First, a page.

Daiches, David. Shakespeare: Julius Caesar.
Studies in English Literature. 65. London: Edward Arnold, 1976.

Thesis: In this slim book (58 pages), Daiches, after some opening remarks on tragedy, "the relation between virtue and power" (8), and "the order-disorder theme" (11), proceeds with a fairly detailed account of the play. Throughout, Daiches focuses on character and motivation. Here's a sample of his commentary on the mixed motives of Brutus:
That human reality is precisely what Brutus cannot help wanting to obscure. He objects to Cassius's proposal that the conspirators should take an oath of resolution on the grounds that this is a unique compact between honesty and honesty (not interestingly enough, between honest men and honest men) and, unlike all other sorts of conspiracy, does not require an oath. When Cassius suggests bringing in Cicero, Brutus impatiently brushes the suggestion away, 'For he will never follow anything / That other men begin' (is this a glimmer of political realism, or a sole touch of jealousy?). When Decius and Cassius argue for the elimination of Antony as well as Caesar, Brutus dismisses their case on the grounds that that would be real murder, whereas they are going to kill as 'sacrificers, not butchers'. It is an extraordinary piece of dressing up:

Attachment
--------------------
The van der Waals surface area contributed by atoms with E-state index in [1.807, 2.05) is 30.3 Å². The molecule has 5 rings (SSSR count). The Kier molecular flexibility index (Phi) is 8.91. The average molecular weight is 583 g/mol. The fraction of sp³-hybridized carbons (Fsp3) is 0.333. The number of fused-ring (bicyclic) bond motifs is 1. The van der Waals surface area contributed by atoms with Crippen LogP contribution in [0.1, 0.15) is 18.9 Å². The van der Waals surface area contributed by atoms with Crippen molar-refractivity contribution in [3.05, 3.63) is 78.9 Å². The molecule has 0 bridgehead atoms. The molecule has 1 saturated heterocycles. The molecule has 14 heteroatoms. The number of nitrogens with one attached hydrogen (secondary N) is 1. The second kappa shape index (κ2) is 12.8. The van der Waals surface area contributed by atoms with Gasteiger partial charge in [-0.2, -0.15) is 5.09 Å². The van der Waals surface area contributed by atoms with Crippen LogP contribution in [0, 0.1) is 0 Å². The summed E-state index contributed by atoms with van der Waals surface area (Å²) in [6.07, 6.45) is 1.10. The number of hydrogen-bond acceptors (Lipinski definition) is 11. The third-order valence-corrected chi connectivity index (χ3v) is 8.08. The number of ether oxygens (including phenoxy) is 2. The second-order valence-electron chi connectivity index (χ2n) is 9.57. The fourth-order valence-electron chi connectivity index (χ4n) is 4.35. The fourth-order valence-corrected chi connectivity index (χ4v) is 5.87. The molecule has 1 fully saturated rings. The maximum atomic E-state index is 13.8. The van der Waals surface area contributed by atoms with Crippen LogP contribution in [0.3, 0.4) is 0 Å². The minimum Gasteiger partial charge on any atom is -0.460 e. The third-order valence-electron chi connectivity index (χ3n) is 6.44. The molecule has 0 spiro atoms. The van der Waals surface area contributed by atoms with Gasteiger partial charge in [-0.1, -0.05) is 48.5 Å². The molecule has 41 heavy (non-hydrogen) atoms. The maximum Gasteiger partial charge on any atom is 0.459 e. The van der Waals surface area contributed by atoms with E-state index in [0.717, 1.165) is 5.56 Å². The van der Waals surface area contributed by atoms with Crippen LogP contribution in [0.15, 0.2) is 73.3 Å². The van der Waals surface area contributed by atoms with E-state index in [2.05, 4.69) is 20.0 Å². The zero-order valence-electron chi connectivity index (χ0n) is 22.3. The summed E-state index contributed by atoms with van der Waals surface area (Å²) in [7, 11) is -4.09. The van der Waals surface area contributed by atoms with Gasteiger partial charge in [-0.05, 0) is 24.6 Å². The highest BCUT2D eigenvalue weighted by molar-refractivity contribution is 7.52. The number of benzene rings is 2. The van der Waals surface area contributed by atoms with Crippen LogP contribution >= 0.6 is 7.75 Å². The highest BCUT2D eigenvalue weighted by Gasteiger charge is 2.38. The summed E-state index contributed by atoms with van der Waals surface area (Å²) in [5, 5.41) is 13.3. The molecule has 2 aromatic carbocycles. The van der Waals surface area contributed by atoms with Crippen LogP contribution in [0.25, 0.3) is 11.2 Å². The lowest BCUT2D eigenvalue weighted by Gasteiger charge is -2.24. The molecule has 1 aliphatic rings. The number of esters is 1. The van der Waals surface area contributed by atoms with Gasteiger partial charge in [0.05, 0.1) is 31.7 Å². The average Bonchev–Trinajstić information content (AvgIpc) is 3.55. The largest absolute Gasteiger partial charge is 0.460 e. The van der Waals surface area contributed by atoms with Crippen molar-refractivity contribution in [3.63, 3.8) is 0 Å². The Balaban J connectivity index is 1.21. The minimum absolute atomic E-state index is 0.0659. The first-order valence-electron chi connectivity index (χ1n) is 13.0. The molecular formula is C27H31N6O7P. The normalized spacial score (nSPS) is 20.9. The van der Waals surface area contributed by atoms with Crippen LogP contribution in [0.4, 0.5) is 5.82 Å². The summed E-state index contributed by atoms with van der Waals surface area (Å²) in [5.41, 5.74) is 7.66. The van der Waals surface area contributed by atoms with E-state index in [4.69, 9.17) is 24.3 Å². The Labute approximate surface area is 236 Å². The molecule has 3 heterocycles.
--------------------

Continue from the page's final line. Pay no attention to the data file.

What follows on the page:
We all stand up against the spirit of Caesar,
And in the spirit of men there is no blood.
O that we then could come by Caesar's spirit
And not dismember Caesar! But, alas,
Caear must bleed for it! And, gentle friends,
Let's kill him boldly but not wrathfully;
Let's carve him as a dish fit for the gods,
Not hew him as a carcass fit for hounds.
And let our hearts, as subtle masters do,
Stir up their servants to an act of rage
And after seem to chide 'em.
The murder of Caesar must be done as a disinterested ritual act. As a murder it must not be real. At the same time there must be an element of hypocrisy in it (and we remember the etymology of the word 'hypocrisy' from the Greek hypocrisis, 'an acting on the stage'), since after stirring up their hearts to commit the deed, they must 'after seem to chide 'em'. If they do it this way, the populace will see them as 'purgers, not murderers'. The audience must surely by now have an intense curiosity as to just how this man, who talks of sacrificing and carving and purging when he is about to join in committing a political murder, will actually behave during and immediately after the assassination.   (25)
This kind of thing is helpful, and it gets even more interesting when Daiches compares characters to each other. However, Daiches has no general theory about the characters or themes of the play—or maybe it should be said that he has no axe to grind.

Bottom Line: Pretty good pony.